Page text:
“Tablet – you mean iPad, right?”
By far, the most popular device in the tablet arena is Apple’s iPad. In just two years, it has revolutionized the post-PC sales category. As an easier-to-use device and safer way to connect, the iPad has redefined the coolness paradigm.
With the success of the iPad, all major software and hardware companies are working hard to develop their own versions of a tablet success story. Some products, including the great HP touchpad/WebOS, have died, whereas others are struggling to survive. Currently, the only viable competitor to the iPad is Google’s Android and its various incarnations, including Samsung’s Galaxy Tab and Amazon’s Kindle. The Android tablet remains a viable option with its application marketplace featuring the most popular apps and a highly modifiable platform.
5. Cloud Storage
With cloud computing getting more and more useful (and confusing), I will address its most common function – online storage. This is a service specifically designed to store consumer files, provide ready access to files wherever there’s an internet connection and as a way to automatically back up files from a remote location.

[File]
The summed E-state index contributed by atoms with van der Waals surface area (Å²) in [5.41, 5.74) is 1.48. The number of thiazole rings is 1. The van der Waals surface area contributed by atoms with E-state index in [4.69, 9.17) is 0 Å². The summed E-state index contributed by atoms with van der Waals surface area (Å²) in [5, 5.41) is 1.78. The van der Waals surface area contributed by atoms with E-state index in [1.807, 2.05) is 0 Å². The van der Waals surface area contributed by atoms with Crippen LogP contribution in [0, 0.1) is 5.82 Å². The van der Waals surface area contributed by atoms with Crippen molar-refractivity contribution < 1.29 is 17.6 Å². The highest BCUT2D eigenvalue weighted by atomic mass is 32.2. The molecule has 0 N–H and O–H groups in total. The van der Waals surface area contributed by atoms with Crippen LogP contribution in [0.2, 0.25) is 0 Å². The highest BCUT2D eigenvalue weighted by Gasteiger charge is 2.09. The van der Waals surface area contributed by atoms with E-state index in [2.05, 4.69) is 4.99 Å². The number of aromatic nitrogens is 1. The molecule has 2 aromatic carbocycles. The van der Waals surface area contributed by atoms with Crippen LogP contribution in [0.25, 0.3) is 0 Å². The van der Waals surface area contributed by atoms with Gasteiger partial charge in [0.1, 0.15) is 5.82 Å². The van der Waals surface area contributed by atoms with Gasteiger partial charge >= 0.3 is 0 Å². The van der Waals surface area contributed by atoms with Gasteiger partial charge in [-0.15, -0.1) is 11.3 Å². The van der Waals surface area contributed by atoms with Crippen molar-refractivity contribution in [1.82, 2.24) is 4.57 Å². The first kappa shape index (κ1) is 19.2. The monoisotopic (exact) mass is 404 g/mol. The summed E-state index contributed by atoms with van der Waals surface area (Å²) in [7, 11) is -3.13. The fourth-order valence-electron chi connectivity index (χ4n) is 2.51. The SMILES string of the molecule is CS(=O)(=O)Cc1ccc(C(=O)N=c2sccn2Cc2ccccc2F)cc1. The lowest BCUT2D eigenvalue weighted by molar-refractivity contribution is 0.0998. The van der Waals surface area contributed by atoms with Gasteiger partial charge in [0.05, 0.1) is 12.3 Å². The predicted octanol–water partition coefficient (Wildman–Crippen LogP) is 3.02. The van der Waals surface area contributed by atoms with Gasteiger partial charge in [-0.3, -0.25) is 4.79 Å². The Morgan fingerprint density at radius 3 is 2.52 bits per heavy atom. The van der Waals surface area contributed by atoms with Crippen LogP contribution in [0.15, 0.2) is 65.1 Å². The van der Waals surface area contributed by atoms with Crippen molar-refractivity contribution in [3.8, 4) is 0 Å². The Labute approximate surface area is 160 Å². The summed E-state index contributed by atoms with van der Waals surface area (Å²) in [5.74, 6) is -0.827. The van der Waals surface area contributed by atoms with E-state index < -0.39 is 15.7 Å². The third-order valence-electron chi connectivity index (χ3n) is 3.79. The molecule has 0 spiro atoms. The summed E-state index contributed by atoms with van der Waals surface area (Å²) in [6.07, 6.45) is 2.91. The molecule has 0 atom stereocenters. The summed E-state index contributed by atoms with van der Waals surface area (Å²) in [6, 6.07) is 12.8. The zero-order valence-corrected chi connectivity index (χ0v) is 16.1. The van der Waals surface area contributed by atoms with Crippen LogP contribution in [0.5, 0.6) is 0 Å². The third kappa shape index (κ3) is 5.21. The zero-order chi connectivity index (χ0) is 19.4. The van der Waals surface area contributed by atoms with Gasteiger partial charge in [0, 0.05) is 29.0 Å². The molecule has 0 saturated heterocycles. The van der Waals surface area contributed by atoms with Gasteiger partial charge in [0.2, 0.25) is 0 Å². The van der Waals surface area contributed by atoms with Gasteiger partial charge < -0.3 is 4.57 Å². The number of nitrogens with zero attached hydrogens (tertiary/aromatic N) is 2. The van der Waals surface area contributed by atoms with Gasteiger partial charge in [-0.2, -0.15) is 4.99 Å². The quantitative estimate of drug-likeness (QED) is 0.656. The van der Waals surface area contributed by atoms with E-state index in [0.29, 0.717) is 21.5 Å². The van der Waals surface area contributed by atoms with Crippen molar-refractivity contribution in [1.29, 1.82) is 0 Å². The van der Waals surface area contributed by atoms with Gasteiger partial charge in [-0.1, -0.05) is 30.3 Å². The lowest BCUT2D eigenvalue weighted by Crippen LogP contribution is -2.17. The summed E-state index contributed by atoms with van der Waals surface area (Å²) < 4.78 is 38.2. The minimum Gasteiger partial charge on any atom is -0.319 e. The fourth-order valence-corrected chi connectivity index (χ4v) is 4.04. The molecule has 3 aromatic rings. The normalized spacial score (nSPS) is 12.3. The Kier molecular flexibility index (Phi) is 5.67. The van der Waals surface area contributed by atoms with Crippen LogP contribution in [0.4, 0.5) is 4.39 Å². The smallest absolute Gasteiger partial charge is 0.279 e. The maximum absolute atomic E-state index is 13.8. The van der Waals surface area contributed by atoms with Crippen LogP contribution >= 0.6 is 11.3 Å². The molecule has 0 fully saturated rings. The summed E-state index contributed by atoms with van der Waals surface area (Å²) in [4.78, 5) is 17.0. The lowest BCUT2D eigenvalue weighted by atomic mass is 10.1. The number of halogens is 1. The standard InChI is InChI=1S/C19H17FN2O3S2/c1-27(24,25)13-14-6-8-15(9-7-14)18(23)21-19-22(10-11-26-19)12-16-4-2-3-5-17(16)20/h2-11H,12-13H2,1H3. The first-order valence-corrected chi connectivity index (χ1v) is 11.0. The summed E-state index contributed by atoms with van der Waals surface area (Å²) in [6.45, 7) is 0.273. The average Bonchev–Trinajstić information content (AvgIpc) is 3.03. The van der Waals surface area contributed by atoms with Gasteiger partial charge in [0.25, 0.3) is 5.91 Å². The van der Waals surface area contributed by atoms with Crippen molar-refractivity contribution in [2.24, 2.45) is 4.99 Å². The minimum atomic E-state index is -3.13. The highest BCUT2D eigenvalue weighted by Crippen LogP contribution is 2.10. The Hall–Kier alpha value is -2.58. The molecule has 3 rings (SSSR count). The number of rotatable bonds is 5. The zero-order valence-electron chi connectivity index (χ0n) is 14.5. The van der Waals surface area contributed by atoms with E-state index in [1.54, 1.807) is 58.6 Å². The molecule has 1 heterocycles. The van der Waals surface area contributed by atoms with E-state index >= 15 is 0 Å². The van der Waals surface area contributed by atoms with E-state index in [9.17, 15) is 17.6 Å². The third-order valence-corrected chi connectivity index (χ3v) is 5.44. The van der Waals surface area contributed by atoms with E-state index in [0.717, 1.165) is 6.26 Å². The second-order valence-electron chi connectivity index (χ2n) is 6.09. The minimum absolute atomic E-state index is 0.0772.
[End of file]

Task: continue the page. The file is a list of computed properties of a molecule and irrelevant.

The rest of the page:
The most popular (and by no means the first) online storage platform is Dropbox. Dropbox is fast and readily available on various mobile devices, providing access to files from any location. An added benefit is that files can be shared with other users.
There are oh-so-many alternatives to Dropbox that allow different combinations of storage space, encryption, ways to access and cost structure. Popular alternatives include Amazon S3, Google Docs, Apple Cloud Drive and Carbonite.
As a computer user (read “geek”) for nearly two decades, the world of alternative computing platforms is what keeps me interested and engaged. The various alternatives listed above (and the looooonnnng list I haven’t shared with you) provide me with ways to improve my efficiency in various aspects of life. If this article inspires you to try out one new platform, my work here is complete. For now, I think I’ll browse the internet for a few more alternatives. Keep you posted.